Yesterday was another wonderful part of this adventure. I had the opportunity to be with the general contractor, David Karp of City Structures during a site walk-through of the trade contractors. Even more exciting was that I was able to invite some of my favorite companies to work with! Collaboration is essential for a remodel to run smoothly. Not only was I able to meet these professionals, but we worked together to find solutions to some of the more complexities that need to be resolved before we apply for building permits.
What is a "Trade" and who did I invite? A Trades person/contractor (or sub contractor) is very specifically focused on the work that they do, a plumber, electrician or tile installer for example. Its fun to be on a team that isn't about being responsible for just their part, but has the ultimate goal of a fabulous bathroom in mind. I was glad to have the opportunity to invite some of my trusted trade partners, Lunt Marymor, Roberts Electric, Sarah Young Tiling and Sontag Construction, many of whom are NARI (National Association of the Remodeling Industry) members.
Even more exciting is that this bathroom will be brought to life in the near future. Go Team!
No matter where you live, whether its San Francisco, Alameda, or Berkeley, one code requirement remains the same. Smoke detectors are required inside and outside of each bedroom. Its not that the building inspectors really want to checkout your whole house, it is a safety precaution. Even if you are "just remodeling a kitchen or small bathroom" it is something that all building departments are responsible for. Its a good thing, big brother is actually looking out for your best interest for a change. Does this mean that you need to re-wire your entire house to put in a fancy hardwired system that alerts the fire department? In most cases, no. Requirements of that kind are usually reserved for new construction or when a certain percentage of your home is being worked on.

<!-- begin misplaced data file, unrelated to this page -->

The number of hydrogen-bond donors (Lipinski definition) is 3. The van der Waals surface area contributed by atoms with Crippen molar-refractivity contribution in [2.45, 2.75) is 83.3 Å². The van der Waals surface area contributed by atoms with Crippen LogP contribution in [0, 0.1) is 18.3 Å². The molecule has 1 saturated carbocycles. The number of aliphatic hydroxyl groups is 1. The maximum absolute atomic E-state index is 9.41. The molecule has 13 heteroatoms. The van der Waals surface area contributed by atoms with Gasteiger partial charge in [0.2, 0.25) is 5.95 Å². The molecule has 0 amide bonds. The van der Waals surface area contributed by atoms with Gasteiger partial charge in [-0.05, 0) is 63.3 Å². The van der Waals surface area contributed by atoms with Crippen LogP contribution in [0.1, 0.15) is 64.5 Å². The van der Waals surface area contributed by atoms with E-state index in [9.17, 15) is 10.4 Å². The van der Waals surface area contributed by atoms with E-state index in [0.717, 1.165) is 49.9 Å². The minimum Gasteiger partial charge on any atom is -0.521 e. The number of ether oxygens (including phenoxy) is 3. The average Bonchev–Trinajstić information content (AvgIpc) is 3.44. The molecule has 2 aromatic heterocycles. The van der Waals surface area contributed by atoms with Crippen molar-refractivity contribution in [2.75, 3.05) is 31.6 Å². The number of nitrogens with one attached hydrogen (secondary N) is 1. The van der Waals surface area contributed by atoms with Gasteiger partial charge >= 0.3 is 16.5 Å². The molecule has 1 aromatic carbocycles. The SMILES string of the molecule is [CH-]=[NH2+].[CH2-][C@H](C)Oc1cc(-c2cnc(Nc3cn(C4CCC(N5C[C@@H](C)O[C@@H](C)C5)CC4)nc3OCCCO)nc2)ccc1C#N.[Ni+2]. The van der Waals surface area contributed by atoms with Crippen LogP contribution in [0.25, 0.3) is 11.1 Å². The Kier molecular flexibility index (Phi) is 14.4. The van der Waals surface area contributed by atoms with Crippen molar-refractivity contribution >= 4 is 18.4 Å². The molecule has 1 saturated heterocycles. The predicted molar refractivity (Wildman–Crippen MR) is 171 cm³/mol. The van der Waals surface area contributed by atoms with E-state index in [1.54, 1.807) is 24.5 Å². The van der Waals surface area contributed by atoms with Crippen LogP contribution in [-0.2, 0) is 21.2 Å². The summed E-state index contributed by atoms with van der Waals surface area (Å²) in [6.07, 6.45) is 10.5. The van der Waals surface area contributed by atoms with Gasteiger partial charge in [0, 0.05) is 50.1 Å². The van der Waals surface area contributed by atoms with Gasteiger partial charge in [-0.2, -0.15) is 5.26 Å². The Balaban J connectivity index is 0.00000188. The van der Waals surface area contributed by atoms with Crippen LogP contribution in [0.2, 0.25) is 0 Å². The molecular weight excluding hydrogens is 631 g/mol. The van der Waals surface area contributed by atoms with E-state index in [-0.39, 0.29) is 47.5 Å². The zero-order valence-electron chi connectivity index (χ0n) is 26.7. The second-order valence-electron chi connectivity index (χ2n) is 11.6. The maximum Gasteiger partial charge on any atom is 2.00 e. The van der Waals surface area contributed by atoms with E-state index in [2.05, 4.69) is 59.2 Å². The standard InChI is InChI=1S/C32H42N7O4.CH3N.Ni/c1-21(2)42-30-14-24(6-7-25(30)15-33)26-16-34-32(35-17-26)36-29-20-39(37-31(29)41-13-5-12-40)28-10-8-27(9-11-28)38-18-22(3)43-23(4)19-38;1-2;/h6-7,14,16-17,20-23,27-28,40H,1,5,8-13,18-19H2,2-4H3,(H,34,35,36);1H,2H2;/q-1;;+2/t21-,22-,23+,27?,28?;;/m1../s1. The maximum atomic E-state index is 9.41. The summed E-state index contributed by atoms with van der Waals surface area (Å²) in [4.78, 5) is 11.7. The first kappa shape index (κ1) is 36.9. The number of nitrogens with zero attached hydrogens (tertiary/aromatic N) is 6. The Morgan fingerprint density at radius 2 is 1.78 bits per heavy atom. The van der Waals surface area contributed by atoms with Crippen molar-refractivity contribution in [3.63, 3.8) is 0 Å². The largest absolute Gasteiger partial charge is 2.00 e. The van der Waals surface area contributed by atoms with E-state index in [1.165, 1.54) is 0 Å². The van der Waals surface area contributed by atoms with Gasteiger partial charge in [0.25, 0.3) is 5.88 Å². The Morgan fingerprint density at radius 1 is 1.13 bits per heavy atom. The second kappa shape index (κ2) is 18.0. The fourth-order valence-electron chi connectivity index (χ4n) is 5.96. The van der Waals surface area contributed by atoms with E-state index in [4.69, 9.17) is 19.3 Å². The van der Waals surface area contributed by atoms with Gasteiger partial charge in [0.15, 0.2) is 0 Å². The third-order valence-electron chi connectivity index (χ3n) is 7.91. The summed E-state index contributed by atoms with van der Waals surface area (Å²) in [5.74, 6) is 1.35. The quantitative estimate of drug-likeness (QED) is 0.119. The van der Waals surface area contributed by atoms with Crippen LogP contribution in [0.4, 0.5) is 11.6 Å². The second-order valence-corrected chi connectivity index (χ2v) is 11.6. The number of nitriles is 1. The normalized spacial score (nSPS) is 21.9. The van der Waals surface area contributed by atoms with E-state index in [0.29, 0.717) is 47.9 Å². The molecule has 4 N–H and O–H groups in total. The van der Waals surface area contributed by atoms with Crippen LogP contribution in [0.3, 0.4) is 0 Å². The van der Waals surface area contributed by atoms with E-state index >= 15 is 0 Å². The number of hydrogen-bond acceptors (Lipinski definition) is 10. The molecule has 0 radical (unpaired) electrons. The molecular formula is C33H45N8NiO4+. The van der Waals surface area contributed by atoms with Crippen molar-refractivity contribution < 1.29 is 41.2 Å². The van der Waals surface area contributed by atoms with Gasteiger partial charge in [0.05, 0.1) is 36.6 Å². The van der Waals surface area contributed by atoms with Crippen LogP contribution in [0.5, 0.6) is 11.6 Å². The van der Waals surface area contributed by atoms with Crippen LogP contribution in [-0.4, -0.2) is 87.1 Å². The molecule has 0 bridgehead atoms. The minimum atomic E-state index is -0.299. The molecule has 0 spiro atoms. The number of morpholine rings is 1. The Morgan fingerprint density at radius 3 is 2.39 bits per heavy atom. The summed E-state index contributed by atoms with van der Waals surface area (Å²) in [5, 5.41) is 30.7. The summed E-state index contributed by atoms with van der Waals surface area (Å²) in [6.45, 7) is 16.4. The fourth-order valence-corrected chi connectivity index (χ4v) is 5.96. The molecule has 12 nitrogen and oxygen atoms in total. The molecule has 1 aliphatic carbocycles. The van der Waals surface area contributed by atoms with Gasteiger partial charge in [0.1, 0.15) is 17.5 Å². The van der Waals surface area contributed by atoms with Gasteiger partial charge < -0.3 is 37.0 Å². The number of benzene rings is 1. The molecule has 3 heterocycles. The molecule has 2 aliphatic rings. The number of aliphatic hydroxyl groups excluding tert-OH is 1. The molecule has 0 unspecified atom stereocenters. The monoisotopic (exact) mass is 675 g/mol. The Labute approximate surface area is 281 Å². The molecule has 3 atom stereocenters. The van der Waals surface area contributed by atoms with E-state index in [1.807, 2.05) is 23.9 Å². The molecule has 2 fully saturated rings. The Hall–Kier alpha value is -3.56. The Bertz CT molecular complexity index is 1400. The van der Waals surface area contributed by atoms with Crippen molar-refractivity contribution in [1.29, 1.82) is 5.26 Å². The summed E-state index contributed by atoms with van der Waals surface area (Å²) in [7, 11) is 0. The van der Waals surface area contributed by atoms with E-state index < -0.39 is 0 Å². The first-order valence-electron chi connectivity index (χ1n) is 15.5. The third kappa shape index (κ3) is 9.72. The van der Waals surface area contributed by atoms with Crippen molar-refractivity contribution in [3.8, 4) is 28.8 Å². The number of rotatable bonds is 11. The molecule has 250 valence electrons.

So what are your options? You could run to the hardware store and purchase the lowest costing model off the shelf, or you could go to the Mac Store and drool over the Apple computers and iStuff to buy a Nest model with its sleek design. The drawback to the Nest is that it is now a Google owned company and they have been able to turn its sensing features into more personal anylitics for their marketing strategies. I have done some research recently because my Apple employed clients are anti-Google-tracking, especially when it comes to your coming and going in your home just because you wake in the night to use the toilet.
You may be aware of the concerns about carbon monoxide during sleeping hours too. This is because its presence will actually cause drowsiness and if you are already asleep you are not very likely to notice any difference in your ability to take in the required oxygen to continue to breath. So how can you keep your newly remodeled home less cluttered without sacrificing your safety? First Alert has a wonderful, clean and simple combination detector that is photo sensitive to detecting smoke and has an active voice. Its the PC900V, it will tell you which alarm is going off with words, it will also tell you when its battery is getting low so that you don't end up taking it down in the middle of the night and never returning it to its post. Its affordable too, you can buy it directly from their website or in most local hardware stores like Ace.
Now you can sleep safely in style without the concerns of the big G knowing even more about your hourly habits. Nighty night!